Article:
What is Quetiapine?
Quetiapine (Quetiapina) is a drug used to treat bipolar disorder, depression and schizophrenia. The product ingredient is Quetiapine fumarate.
Quetiapine’s brand names are: Seroquel and Seroquel XR.
Mechanism of action (MOA) of Quetiapine
Atypical antipsychotic that interacts with a wide range of neurotransmitter receptors. It presents affinity for cerebral serotonin (5-HT2 ) and D1 /D2 dopamine receptors, as well as for alpha 1 adrenergic and histaminergic receptors, alpha 2 adrenergic receptors and 5HT1A of serotonin…
Therapeutic Indications, Uses, Benefits and Dosage of Quetiapine
– Schizophrenia, adults:
Immediate release tablets (2 times/day): total daily dose in the 1 to 4 days of treatment: 50 mg (day 1), 100 mg (day 2), 200 mg (day 3) and 300 mg (day 4). From the 4th day, titrate at the usual effective dose: 300-450 mg/day. Depending on the clinical response and tolerability of the patient, adjust within the range of 150-750 mg/day.
Prolonged-release tablets (1 time/day, without food): 300 mg on day 1 and 600 mg on day 2. Recommended dose/day: 600 mg, if clinically justified increase to 800 mg/day Depending on the clinical response and tolerability of the patient, adjust within the range of 400-800 mg/day.
– Moderate to severe manic episode in bipolar disorder, adults:
Immediate release tablets (2 times/day): total daily dose in the 1 to 4 days of treatment: 100 mg (day 1), 200 mg (day 2), 300 mg (day 3) and 400 mg (day 4). Subsequent adjustment up to 800 mg/day on day 6 in increments not > to 200 mg/day. The usual effective dose is in the range of 400-800 mg/day.
Prolonged-release tablets: dose as in schizophrenia.
– Major depressive episode in bipolar disorder, adults: give 1 time/day (at bedtime). Total daily dose in the 1 to 4 days of treatment: 50 mg (day 1), 100 mg (day 2), 200 mg (day 3) and 300 mg (day 4). Recommended dose/day: 300 mg.
– Prevention of recurrence in patients with bipolar disorder, whose manic or depressive episode has responded to treatment with quetiapine, adults: adjust dose depending on patient response and tolerability, within the range of 300-800 mg/day.
– Additional treatment of major depressive episodes in major depressive disorder (MND) that have not had an optimal response with antidepressants in monotherapy (prolonged-release tablets): administer 1 time/day (before bedtime), ads: 50 mg on days 1-2, and 150 mg on days 3-4. Elderly: start at 50 mg/day 1-3 days, increasing to 100 mg/day on day 4 and 150 mg/day on day 8.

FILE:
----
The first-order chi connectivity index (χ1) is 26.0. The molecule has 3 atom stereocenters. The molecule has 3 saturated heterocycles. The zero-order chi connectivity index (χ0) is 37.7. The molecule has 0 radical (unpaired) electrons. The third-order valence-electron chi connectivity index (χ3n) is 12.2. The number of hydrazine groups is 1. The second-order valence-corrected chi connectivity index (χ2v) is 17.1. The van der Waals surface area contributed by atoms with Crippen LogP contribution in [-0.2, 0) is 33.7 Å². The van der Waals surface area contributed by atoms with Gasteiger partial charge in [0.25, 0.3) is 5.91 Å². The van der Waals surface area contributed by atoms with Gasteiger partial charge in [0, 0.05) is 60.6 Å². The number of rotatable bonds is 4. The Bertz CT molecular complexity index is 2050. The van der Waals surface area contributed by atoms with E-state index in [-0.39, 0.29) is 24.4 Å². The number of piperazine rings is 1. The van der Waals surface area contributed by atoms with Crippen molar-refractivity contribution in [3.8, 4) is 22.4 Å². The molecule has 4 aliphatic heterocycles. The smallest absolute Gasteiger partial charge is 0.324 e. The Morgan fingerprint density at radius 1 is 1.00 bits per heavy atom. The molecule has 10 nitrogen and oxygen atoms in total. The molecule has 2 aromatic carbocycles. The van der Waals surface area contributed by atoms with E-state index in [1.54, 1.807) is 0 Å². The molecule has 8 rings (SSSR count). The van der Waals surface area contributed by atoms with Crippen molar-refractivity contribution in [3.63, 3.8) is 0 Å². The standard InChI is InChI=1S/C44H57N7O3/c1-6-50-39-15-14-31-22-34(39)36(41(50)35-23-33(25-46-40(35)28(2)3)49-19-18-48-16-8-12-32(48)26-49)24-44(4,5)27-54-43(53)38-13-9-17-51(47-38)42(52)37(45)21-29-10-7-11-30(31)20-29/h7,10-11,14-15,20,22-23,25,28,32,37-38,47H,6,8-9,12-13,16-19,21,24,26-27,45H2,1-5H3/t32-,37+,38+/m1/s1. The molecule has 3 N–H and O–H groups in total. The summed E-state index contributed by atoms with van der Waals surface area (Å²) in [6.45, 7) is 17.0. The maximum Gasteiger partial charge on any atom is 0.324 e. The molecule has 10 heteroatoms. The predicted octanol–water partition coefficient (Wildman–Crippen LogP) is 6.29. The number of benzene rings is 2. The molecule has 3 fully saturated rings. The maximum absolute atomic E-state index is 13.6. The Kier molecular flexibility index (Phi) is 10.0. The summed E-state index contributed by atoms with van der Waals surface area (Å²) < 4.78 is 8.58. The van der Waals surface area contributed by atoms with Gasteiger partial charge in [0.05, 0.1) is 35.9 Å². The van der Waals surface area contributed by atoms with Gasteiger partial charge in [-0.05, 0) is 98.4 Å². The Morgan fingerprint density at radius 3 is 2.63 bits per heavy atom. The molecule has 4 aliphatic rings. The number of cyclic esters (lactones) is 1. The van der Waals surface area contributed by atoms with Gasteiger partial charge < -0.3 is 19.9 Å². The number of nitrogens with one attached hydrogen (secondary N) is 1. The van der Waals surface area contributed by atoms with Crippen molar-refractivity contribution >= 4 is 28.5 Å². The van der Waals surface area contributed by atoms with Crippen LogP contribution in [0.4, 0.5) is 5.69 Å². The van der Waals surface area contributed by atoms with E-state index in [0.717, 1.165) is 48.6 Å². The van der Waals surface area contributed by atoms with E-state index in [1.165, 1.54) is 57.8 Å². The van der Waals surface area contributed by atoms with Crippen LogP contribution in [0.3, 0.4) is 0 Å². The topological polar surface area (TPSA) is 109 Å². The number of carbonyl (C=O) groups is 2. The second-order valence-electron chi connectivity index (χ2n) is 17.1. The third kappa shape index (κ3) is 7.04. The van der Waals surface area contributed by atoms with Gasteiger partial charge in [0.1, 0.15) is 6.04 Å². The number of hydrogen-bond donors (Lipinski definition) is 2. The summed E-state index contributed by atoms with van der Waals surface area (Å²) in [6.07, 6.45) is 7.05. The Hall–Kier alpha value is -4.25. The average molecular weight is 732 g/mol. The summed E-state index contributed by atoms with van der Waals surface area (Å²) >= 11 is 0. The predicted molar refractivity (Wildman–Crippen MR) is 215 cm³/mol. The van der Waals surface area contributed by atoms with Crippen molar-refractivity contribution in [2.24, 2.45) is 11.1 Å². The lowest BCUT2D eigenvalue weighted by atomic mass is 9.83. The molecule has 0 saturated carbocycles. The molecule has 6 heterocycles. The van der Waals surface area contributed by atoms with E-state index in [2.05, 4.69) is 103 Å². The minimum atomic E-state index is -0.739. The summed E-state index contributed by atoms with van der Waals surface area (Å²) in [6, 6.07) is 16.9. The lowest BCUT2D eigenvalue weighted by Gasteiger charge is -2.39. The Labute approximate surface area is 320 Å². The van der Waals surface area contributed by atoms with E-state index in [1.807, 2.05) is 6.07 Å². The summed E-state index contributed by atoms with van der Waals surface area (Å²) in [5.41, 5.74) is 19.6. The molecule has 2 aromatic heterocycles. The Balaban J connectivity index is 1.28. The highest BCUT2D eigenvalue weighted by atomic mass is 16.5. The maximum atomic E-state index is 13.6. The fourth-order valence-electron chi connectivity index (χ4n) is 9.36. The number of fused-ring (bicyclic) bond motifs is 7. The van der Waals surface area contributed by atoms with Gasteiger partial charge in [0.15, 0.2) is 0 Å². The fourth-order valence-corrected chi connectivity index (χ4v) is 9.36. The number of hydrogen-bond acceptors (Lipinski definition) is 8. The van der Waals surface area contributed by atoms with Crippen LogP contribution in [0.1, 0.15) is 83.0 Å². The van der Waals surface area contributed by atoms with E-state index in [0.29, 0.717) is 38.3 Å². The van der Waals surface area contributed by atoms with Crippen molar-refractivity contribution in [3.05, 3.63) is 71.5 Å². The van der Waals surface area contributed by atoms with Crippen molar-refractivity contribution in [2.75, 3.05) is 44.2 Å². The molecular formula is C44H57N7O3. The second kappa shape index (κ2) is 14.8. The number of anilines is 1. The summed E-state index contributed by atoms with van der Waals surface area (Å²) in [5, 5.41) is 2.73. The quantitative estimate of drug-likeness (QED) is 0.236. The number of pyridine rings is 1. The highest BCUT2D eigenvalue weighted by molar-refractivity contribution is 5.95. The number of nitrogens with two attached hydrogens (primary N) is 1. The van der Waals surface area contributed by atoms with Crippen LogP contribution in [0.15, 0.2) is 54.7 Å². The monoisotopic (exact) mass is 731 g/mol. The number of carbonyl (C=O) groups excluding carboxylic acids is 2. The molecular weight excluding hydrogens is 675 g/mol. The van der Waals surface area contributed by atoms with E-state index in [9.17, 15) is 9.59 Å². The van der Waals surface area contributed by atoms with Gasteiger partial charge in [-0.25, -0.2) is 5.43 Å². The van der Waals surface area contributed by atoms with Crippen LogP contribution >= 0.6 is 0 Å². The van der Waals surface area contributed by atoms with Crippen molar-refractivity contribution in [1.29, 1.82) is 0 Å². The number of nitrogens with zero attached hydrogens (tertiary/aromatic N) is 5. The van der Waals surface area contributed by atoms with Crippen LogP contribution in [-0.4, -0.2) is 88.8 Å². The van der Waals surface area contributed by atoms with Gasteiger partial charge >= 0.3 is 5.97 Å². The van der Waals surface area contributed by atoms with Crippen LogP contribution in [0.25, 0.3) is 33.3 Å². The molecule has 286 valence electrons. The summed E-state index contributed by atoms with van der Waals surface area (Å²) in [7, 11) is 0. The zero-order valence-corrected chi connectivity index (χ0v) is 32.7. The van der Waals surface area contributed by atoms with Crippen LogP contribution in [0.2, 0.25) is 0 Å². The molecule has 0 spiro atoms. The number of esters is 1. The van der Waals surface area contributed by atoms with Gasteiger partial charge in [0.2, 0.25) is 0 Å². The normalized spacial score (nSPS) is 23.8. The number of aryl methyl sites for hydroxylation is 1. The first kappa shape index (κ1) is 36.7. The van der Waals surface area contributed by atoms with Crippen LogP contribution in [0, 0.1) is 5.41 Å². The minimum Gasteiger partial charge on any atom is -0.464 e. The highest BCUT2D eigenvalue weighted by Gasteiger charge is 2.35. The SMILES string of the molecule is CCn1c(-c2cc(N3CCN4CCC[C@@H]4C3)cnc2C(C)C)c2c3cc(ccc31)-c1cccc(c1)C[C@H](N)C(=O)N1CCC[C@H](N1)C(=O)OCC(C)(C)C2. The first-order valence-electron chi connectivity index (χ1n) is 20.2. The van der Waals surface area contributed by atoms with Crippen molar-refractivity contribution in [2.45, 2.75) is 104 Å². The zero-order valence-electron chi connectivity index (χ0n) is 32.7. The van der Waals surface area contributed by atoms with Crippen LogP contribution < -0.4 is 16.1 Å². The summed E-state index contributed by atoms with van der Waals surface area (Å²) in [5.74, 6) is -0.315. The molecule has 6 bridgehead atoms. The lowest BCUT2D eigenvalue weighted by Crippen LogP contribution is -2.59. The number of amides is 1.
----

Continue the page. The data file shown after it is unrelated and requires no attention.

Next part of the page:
In hepatic insufficiency: start with 25 mg/day (50 mg/day in extended release comp.), increase in increments of 25-50 mg/day until effective dose.
Method of administration
Immediate release tablets: with or without food.
Prolonged-release tablets: no food, swallow whole, do not break, chew, or crush.
Contraindications of Quetiapine
Hypersensitivity to quetiapine, concomitant with cytochrome P450 3A4 inhibitors (such as HIV protease inhibitors, azol-type antifungals, erythromycin, clarithromycin and nefazodone).
Quetiapine Warnings and Precautions
Elderly, elderly with Parkinson’s disease, liver disease, diabetes, and risk factors for diabetes, known cardiovascular disease, cerebrovascular disease, or other conditions predisposing to hypotension; history of seizures; history of alcohol or drug abuse; family history of prolonged QT; patients at risk for aspiration pneumonia.
Stop treatment if tardive dyskinesia, MNS, or neutrophil count <1.0 X 10 9 /l appears. Caution with substances that increase the QTc and neuroleptic interval, especially in the elderly, congenital long QT syndrome, CHF, cardiac hypertrophy, hypokalemia or hypomagnesemia. Gradual withdrawal from treatment to avoid withdrawal symptoms.
Not approved for treatment of dementia-related psychosis. Clinically monitor changes in lipids (triglycerides and cholesterol), glucose, and weight.
Not recommended in children and adolescents < 18 years. Risk of venous thromboembolism; pancreatitis; suicidal thinking, self-injury and suicide, cardiomyopathy and myocarditis. Re-evaluate tto. in patients with suspected heart disease or myocarditis.